One of her colleagues, kindergarten teacher Isabelle Freitas, says that there's a related problem of coordination and muscle development. "Children have more difficulty using their hands. Their fingers aren't strong enough. Their thumbs won't clamp down, out of habit of swiping screens," she says.
Great parenting — Photo: Ludovic Toinel
For handwriting instructors, business is booming — not because children have any kind of learning or physical impairments, but because they haven't gotten the necessary instruction, Pierson explains. Adults are seeking help too, she says: Clients include teachers, or people preparing for competitive exams. Handwriting, she says, isn't like riding a bike. You do, in fact, lose the skill if you don't use it.
The writing on the wall
Professors at Cambridge University in England complained in 2017 about assignments being so illegible that, in order to understand the content, they had to ask their students. Teachers also complain about speaking to rows of open laptops, and above the din of clanking keyboards. Olivier Esteves, an English teacher at the University of Lille, calls the machines "weapons of massive distraction."
Victor, 24 and just out of Sciences Po Paris, did all of his coursework on computers and can attest to how distracting they are. "After an hour and a half, in the amphitheater, everyone is on social networks, looking at emails, or moving on to another subject," he recalls.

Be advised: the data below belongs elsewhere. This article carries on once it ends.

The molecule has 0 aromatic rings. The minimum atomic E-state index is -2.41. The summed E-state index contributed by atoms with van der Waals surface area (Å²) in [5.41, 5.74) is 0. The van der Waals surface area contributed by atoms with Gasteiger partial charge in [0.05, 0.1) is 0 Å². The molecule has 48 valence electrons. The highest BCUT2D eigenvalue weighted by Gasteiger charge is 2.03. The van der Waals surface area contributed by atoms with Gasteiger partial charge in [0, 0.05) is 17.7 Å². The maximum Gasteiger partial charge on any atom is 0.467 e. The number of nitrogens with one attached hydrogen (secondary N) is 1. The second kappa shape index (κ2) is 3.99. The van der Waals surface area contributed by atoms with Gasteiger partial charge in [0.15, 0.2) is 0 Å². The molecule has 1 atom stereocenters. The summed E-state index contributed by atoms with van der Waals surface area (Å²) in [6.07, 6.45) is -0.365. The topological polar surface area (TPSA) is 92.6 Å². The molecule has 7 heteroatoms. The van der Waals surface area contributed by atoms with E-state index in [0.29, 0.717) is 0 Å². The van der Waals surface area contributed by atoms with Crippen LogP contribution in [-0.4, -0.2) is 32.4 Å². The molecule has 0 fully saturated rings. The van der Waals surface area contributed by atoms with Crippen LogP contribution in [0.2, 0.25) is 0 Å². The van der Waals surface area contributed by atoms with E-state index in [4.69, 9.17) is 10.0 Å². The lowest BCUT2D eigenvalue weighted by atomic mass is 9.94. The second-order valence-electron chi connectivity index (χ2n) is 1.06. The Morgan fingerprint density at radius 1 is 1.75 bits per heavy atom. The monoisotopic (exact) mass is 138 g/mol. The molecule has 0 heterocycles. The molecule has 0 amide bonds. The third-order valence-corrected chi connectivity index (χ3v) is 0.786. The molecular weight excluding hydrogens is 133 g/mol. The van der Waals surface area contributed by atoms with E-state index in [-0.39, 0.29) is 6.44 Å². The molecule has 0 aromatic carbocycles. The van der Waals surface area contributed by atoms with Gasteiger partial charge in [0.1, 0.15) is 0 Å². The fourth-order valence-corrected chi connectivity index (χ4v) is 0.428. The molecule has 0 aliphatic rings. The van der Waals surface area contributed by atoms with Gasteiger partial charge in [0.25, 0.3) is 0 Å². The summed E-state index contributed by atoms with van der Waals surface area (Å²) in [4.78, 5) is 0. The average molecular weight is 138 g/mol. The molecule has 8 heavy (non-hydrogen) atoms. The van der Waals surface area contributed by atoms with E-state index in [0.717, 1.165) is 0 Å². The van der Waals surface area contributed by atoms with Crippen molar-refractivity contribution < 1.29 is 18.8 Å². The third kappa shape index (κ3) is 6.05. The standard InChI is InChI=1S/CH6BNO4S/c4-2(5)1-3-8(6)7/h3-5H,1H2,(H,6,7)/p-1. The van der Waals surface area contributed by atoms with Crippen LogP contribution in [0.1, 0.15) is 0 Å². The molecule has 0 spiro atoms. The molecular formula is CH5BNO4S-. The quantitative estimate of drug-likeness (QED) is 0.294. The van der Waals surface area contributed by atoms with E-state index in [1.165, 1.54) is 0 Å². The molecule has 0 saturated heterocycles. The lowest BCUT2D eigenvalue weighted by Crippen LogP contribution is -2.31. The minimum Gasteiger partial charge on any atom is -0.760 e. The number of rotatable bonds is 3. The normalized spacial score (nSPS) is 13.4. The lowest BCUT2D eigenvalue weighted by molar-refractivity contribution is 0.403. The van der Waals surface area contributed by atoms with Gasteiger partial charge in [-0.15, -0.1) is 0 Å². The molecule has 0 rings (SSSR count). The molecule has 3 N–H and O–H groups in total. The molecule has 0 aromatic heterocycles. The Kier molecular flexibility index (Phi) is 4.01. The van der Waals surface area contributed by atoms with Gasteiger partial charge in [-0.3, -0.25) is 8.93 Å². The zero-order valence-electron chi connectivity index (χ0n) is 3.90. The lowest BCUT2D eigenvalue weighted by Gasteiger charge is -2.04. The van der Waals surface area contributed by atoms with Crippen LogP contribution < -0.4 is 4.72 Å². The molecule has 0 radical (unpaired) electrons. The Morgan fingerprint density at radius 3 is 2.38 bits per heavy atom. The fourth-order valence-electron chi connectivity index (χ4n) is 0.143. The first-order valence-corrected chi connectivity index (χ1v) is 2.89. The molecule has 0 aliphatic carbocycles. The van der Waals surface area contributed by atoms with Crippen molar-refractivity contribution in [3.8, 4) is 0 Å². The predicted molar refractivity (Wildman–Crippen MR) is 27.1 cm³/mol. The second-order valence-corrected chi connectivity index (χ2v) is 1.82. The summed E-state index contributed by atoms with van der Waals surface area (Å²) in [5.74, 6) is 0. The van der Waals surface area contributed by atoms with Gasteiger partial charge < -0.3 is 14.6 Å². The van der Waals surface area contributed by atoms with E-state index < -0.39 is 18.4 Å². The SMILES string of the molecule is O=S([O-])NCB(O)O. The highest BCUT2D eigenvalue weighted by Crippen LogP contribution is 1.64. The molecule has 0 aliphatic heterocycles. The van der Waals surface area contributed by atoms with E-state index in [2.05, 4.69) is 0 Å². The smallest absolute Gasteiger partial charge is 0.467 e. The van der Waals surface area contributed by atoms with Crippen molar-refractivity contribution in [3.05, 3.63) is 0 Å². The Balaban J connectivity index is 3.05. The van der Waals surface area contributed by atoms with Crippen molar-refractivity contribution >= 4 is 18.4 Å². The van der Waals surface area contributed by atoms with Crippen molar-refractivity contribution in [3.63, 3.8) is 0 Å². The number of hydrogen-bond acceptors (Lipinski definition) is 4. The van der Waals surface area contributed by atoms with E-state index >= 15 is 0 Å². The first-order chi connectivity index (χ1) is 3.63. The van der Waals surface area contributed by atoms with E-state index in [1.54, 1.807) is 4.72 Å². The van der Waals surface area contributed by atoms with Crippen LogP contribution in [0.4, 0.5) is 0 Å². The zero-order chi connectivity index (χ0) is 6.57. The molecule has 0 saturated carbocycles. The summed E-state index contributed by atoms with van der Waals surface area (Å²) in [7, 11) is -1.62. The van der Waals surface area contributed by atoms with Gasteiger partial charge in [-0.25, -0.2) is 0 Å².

He also knows that as the years went by, his handwriting got progressively worse. Things were so bad that, when Victor began preparing for the civil service exam (which requires students to write the old fashioned way), he decided to seek professional help.
Handwriting isn't like riding a bike.
The Sciences Po graduate calls the continued use of written exams "discriminatory." The lesson, though, is that taking hand-written notes pays off, especially since universities (with the exception of medical schools and some business schools) don't seem ready to switch over to computer- or tablet-based exams anytime soon.
At the same time, there's also argument to be made for putting more emphasis in schools on digital writing. The question is a nagging one for Françoise Cahen, a high school literature teacher in Alfortville, southeast of Paris. She makes a point of having her students handwrite their essays. But she also acknowledges that in some cases, a computer can bring out the best in students.
"It frees them, and some are capable of doing amazing things," she says. Cahen says that with reading too, some students are more likely to do their assignments if they're in digital rather than paper format.
Are teachers shouting into the wind in that sense? Is handwriting destined to die?
"I fear that without the stylus, handwriting — this asset of the human species — will disappear in two generations," says researcher Jean-Luc Velay. "Just look at how young people are increasingly dictating their text messages."